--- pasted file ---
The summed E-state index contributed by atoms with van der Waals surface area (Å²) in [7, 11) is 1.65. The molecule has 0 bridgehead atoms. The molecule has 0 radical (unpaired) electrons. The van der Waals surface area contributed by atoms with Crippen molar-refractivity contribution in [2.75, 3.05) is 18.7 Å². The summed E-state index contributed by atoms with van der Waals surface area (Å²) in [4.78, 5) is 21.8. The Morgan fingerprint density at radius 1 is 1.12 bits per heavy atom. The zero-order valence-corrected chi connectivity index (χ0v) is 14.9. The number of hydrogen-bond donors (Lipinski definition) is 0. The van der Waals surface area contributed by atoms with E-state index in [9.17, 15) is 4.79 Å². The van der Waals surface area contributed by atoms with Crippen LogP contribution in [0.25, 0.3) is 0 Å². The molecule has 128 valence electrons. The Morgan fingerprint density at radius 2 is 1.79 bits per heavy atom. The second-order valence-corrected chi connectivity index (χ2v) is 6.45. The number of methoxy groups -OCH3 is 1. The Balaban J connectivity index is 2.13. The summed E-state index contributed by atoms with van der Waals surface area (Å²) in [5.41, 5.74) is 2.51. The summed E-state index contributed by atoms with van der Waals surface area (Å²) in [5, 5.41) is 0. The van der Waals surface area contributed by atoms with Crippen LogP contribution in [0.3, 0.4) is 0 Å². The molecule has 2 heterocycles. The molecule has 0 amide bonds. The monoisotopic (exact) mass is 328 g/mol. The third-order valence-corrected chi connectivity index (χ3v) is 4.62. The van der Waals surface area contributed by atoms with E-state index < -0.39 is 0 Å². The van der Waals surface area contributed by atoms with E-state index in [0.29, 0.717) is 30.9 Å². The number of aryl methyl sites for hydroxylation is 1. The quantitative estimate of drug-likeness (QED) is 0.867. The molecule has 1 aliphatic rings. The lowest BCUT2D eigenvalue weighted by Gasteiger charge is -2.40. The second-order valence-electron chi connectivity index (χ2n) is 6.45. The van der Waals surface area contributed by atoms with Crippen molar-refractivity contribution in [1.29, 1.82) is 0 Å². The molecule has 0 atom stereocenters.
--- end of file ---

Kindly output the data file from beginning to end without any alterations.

The summed E-state index contributed by atoms with van der Waals surface area (Å²) in [7, 11) is 1.65. The molecule has 0 bridgehead atoms. The molecule has 0 radical (unpaired) electrons. The van der Waals surface area contributed by atoms with Crippen molar-refractivity contribution in [2.75, 3.05) is 18.7 Å². The summed E-state index contributed by atoms with van der Waals surface area (Å²) in [4.78, 5) is 21.8. The Morgan fingerprint density at radius 1 is 1.12 bits per heavy atom. The zero-order valence-corrected chi connectivity index (χ0v) is 14.9. The number of hydrogen-bond donors (Lipinski definition) is 0. The van der Waals surface area contributed by atoms with E-state index in [9.17, 15) is 4.79 Å². The van der Waals surface area contributed by atoms with Crippen LogP contribution in [0.25, 0.3) is 0 Å². The molecule has 128 valence electrons. The Morgan fingerprint density at radius 2 is 1.79 bits per heavy atom. The second-order valence-corrected chi connectivity index (χ2v) is 6.45. The number of methoxy groups -OCH3 is 1. The Balaban J connectivity index is 2.13. The summed E-state index contributed by atoms with van der Waals surface area (Å²) in [5.41, 5.74) is 2.51. The summed E-state index contributed by atoms with van der Waals surface area (Å²) in [5, 5.41) is 0. The van der Waals surface area contributed by atoms with Crippen LogP contribution in [0.3, 0.4) is 0 Å². The molecule has 2 heterocycles. The molecule has 0 amide bonds. The monoisotopic (exact) mass is 328 g/mol. The third-order valence-corrected chi connectivity index (χ3v) is 4.62. The van der Waals surface area contributed by atoms with E-state index < -0.39 is 0 Å². The van der Waals surface area contributed by atoms with E-state index in [0.29, 0.717) is 30.9 Å². The number of aryl methyl sites for hydroxylation is 1. The quantitative estimate of drug-likeness (QED) is 0.867. The molecule has 1 aliphatic rings. The lowest BCUT2D eigenvalue weighted by Gasteiger charge is -2.40. The second-order valence-electron chi connectivity index (χ2n) is 6.45. The van der Waals surface area contributed by atoms with Crippen molar-refractivity contribution in [1.29, 1.82) is 0 Å². The molecule has 0 atom stereocenters.